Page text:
The killings in Gaza over the last three weeks have sparked verbal condemnation from the UN, while the IOF chief issued a probe concerning the latest string of civilian deaths. A couple weeks will pass however, more Palestinian civilians will be killed, and the words of discontentment from UN will not bring justice. Theoretically, the UN could pass a resolution chiding Israel’s latest strikes in Gaza, but the US, as a member state with veto power, would no doubt exercise its right to reject the resolution to protect its ally, Israel. The probe of the IOF will attribute the strike to “miscalculations” and the “unfortunate” and “non-deliberate” costs of fighting a war against “terrorists.” But this rhetoric is becoming obvious and old—at some juncture international law and the protection of human rights must be applied.

The focus of media attention will go back to Israeli Prime Minister Olmert’s convergence plan, internal fighting between Hamas and Fatah, and Israel’s quest to find a “partner for peace.” The media will all but forget Hamas’ call for a renewed cease-fire, Hamas’ persistent moderation, and the “diet” Palestinians have been put on by Israel and the international community. The closing of the Rafah border, which used to make headlines, has become the status quo in Gaza. The closing furthers malnutrition among children, hunger throughout the general population, depletion in wages, a spike in unemployment, and a severe reduction in trade. Israel’s creation of unilateral facts on the ground in the West Bank and East Jerusalem will forge on. This is the world Palestinians live in. Most appallingly, it is the world the international community has created for them.

1 Jerusalem Post, October 20, 2000.

**Remi Kanazi is the primary writer for the political website He lives in New York City as a Palestinian American freelance writer, poet and performer and can reached via email at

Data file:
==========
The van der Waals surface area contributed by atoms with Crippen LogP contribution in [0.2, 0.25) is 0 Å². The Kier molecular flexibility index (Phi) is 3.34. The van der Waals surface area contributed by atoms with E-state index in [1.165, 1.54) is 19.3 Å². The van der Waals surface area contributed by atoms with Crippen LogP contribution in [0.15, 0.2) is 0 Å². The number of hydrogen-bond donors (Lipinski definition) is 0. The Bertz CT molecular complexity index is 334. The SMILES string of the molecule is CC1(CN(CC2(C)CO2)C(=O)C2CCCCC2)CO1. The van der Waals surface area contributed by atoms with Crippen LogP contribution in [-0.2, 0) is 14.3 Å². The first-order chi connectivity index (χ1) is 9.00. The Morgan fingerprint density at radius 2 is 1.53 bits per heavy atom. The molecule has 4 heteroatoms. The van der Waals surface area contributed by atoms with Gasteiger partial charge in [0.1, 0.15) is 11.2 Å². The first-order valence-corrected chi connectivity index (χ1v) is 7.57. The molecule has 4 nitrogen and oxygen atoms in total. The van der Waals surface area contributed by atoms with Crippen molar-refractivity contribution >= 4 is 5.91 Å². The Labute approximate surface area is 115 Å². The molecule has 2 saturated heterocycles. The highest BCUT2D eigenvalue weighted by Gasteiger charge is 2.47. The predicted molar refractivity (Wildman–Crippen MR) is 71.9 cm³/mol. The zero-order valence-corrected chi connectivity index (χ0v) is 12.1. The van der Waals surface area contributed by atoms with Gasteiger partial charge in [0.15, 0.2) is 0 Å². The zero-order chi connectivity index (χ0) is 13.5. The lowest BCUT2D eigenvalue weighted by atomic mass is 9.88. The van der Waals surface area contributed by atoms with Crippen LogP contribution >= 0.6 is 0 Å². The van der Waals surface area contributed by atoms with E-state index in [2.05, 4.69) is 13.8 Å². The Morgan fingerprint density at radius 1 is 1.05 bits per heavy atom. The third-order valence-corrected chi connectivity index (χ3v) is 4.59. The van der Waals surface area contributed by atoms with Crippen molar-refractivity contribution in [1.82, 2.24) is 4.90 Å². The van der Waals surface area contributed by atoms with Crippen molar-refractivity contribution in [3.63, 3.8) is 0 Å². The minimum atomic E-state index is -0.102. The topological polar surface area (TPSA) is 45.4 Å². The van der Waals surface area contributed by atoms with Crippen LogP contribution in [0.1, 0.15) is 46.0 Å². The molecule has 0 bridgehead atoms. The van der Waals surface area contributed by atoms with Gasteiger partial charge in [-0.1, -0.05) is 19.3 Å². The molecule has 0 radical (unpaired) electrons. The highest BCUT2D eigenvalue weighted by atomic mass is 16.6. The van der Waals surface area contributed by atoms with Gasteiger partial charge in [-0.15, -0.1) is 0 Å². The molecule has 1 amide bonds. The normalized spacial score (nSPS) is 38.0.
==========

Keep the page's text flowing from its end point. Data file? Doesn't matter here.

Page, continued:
Tuesday, June 20, 2006


Leibowitz corrects himself

A while ago, on this blog, I had published an interesting intervention I got from a listserv by Shamai Leibowitz where he illustrated his support of the boycott against Israel. He had since changed his mind and asked me to take the post off. I took the post off, I took the link off, but it still shows up on searches. He asked me to write to Blogger. I did. They did not write back. I gave him the Blogger addresses and I suppose he tried as well. I lost all of the sidebar in the process of this, had to rebuild my template from the bottom up (thanks to Zaki for his help, otherwise this blog would have been dead) but to no avail. I did what I could but it still shows up on a search. So, I am "compelled" to give the link to his new view on the boycott, although I am totally in contrast with this view. Next time, I'll take the advice of a good friend and only publish things from guaranteed stable sources. Everyone has the right to change their minds, but they shouldn't feel like they have to make every site on the face of the earth bend over backwards for them.

Monday, June 19, 2006


Calipari case: for the Roman courts “it is a political crime”

Rome, 19 June 2006
The Death of Nicola Calipari, which took place on the evening of 4 March 2005 while the Secret Service agent of the SISMI (Military Secret Service of Italy) was reaching the Baghdad airport with Giuliana Sgrena who had just that moment been liberated by the Iraqi kidnappers, is an “objectively political act because it had damaged the security of the State.”